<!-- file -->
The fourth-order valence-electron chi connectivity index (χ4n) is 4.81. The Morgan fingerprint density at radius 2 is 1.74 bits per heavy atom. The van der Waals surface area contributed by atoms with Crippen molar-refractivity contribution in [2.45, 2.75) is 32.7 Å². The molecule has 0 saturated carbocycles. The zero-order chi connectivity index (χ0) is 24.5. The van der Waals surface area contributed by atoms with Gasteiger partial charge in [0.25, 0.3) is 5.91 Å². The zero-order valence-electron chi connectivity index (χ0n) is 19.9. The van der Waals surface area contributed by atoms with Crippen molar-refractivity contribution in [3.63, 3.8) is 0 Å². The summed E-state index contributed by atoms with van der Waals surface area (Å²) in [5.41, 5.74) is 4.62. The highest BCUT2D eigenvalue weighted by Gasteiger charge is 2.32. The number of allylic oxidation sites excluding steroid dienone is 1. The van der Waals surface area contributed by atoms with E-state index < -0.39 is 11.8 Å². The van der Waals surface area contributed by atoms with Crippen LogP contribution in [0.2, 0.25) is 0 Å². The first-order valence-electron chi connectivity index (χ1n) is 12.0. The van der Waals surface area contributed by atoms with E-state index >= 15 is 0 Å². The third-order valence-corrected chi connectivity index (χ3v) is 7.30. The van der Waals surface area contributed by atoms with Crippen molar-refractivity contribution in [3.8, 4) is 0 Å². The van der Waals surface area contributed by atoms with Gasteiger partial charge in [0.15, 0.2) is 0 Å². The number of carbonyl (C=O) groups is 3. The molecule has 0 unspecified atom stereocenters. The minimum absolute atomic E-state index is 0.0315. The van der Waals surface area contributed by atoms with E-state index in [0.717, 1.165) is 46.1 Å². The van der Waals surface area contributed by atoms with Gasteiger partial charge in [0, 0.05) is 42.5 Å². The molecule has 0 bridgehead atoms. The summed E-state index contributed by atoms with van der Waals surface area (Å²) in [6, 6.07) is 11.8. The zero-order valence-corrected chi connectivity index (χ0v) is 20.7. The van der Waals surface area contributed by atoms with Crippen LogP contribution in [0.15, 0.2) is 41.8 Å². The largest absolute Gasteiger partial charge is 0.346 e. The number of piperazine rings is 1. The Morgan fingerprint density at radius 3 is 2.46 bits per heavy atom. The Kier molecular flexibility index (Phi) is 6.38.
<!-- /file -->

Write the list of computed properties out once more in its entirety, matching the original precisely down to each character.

The fourth-order valence-electron chi connectivity index (χ4n) is 4.81. The Morgan fingerprint density at radius 2 is 1.74 bits per heavy atom. The van der Waals surface area contributed by atoms with Crippen molar-refractivity contribution in [2.45, 2.75) is 32.7 Å². The molecule has 0 saturated carbocycles. The zero-order chi connectivity index (χ0) is 24.5. The van der Waals surface area contributed by atoms with Gasteiger partial charge in [0.25, 0.3) is 5.91 Å². The zero-order valence-electron chi connectivity index (χ0n) is 19.9. The van der Waals surface area contributed by atoms with Crippen molar-refractivity contribution in [3.63, 3.8) is 0 Å². The summed E-state index contributed by atoms with van der Waals surface area (Å²) in [5.41, 5.74) is 4.62. The highest BCUT2D eigenvalue weighted by Gasteiger charge is 2.32. The number of allylic oxidation sites excluding steroid dienone is 1. The van der Waals surface area contributed by atoms with E-state index < -0.39 is 11.8 Å². The van der Waals surface area contributed by atoms with Crippen LogP contribution in [0.2, 0.25) is 0 Å². The first-order valence-electron chi connectivity index (χ1n) is 12.0. The van der Waals surface area contributed by atoms with E-state index >= 15 is 0 Å². The third-order valence-corrected chi connectivity index (χ3v) is 7.30. The van der Waals surface area contributed by atoms with Crippen molar-refractivity contribution in [3.8, 4) is 0 Å². The van der Waals surface area contributed by atoms with Gasteiger partial charge in [0.15, 0.2) is 0 Å². The number of carbonyl (C=O) groups is 3. The molecule has 0 unspecified atom stereocenters. The minimum absolute atomic E-state index is 0.0315. The van der Waals surface area contributed by atoms with E-state index in [0.717, 1.165) is 46.1 Å². The van der Waals surface area contributed by atoms with Gasteiger partial charge in [0, 0.05) is 42.5 Å². The molecule has 0 bridgehead atoms. The summed E-state index contributed by atoms with van der Waals surface area (Å²) in [6, 6.07) is 11.8. The zero-order valence-corrected chi connectivity index (χ0v) is 20.7. The van der Waals surface area contributed by atoms with Crippen LogP contribution in [0.15, 0.2) is 41.8 Å². The largest absolute Gasteiger partial charge is 0.346 e. The number of piperazine rings is 1. The Morgan fingerprint density at radius 3 is 2.46 bits per heavy atom. The Kier molecular flexibility index (Phi) is 6.38.